Research Groups

Dr. Grigory Genikhovich

Division Molecular Evolution and Development

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I am interested in understanding how molecular mechanisms regulating animal body axes evolved. To find this out, I am using an excellent experimental model, the sea anemone Nematostella vectensis. It belongs to Cnidaria, a phylum consisting of morphologically simply organized diploblastic organisms, which occupies a crucial phylogenetic position as a sister group to all Bilateria (triploblastic animals with anterior-posterior and dorsal-ventral body axes).  Intriguingly, true bilaterality exists also outside Bilateria, and Nematostella is one of such non-bilaterian bilaterally symmetric animals. We and others have shown that, similar to Bilateria, the patterning of Nematostella body axes is regulated by gradients of Wnt/b-catenin and BMP signaling. I am trying to decode the gene regulatory networks regulating axial patterning in Nematostella and compare the way a cnidarian patterns its body axes with the way bilaterians pattern theirs. This will shed light on the evolution axial patterning at the base of eumetazoan life and help us understand whether bilaterality has evolved once or more than once. Read more...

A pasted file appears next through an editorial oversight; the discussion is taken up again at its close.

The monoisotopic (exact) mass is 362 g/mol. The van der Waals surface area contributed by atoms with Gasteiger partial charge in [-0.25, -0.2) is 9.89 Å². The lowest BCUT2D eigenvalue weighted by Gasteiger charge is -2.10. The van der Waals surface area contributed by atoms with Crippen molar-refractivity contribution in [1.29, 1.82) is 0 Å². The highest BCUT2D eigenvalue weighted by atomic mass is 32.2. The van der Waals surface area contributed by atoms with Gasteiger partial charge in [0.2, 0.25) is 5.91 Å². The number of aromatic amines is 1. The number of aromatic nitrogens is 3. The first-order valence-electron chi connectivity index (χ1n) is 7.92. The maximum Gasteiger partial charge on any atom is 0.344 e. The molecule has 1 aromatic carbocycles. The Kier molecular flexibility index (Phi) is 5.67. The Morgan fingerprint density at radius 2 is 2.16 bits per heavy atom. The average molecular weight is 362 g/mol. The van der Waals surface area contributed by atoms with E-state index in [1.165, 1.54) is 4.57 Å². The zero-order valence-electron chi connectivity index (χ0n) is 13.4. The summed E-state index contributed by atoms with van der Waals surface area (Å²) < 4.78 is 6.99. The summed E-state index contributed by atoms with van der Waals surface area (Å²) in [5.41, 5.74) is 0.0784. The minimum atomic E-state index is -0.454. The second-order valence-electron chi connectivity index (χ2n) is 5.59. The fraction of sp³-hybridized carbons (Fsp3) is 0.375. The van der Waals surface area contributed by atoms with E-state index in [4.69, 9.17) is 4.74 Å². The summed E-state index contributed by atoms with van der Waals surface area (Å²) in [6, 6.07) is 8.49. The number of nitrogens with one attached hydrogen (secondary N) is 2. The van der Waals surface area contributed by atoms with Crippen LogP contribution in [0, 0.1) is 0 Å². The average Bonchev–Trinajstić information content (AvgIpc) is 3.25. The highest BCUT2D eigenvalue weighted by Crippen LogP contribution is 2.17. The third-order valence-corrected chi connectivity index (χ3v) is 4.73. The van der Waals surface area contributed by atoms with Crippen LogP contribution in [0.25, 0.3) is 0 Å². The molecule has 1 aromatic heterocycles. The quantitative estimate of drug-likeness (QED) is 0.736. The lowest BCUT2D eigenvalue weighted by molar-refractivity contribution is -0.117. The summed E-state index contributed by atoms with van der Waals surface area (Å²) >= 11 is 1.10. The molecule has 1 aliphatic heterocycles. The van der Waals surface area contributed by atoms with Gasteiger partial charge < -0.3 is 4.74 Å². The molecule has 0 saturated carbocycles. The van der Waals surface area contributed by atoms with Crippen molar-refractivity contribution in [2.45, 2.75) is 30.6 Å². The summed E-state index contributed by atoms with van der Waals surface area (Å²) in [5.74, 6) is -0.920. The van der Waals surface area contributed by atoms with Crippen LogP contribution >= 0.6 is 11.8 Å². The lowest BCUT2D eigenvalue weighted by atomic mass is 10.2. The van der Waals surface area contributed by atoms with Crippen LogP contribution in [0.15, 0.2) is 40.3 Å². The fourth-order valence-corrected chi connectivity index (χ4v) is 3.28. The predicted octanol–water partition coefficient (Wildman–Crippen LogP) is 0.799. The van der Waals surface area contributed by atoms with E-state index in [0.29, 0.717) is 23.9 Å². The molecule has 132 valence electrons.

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Prof. Thomas Hummel

Head of Department

Division Neurobiology

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All animals rely on selective information from the external world received by highly specialized sensory neurons. Research at the Department of Neurobiology is dedicated to the understanding of the Sensory System development and function using various arthropod model organisms.

In a molecular-genetic approach we are studying the developmental control mechanisms underlying the formation of the Drosophila visual and olfactory system 

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Prof. Oleg Simakov

Division Molecular Evolution and Development

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We study major transitions in metazoan evolution from the perspective of the underlying genomic changes. Over the past years, we have contributed to the broader sampling of metazoan genomes, revealing ancestral metazoan and bilaterian genomic architectures and their diversification patterns. While we can trace back many gene families to the ancient metazoan ancestor, we also find many of them linked at both micro- (local gene cluster) and macro-syntenic (chromosomal) levels. The functional significance of most of those linkages during development is unknown. Having a broad phylogenetic focus we aim to (1) characterize and expand our knowledge of conserved and novel gene linkages and their associated (non-coding) elements across metazoans, (2) study their evolutionary dynamics through comparative genomics and modeling approaches, and (3) establishing molecular tools for investigating their role during development and clade-specific innovation.

 

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Prof. Ulrich Technau

Vice Head of Department

Division Molecular Evolution and Development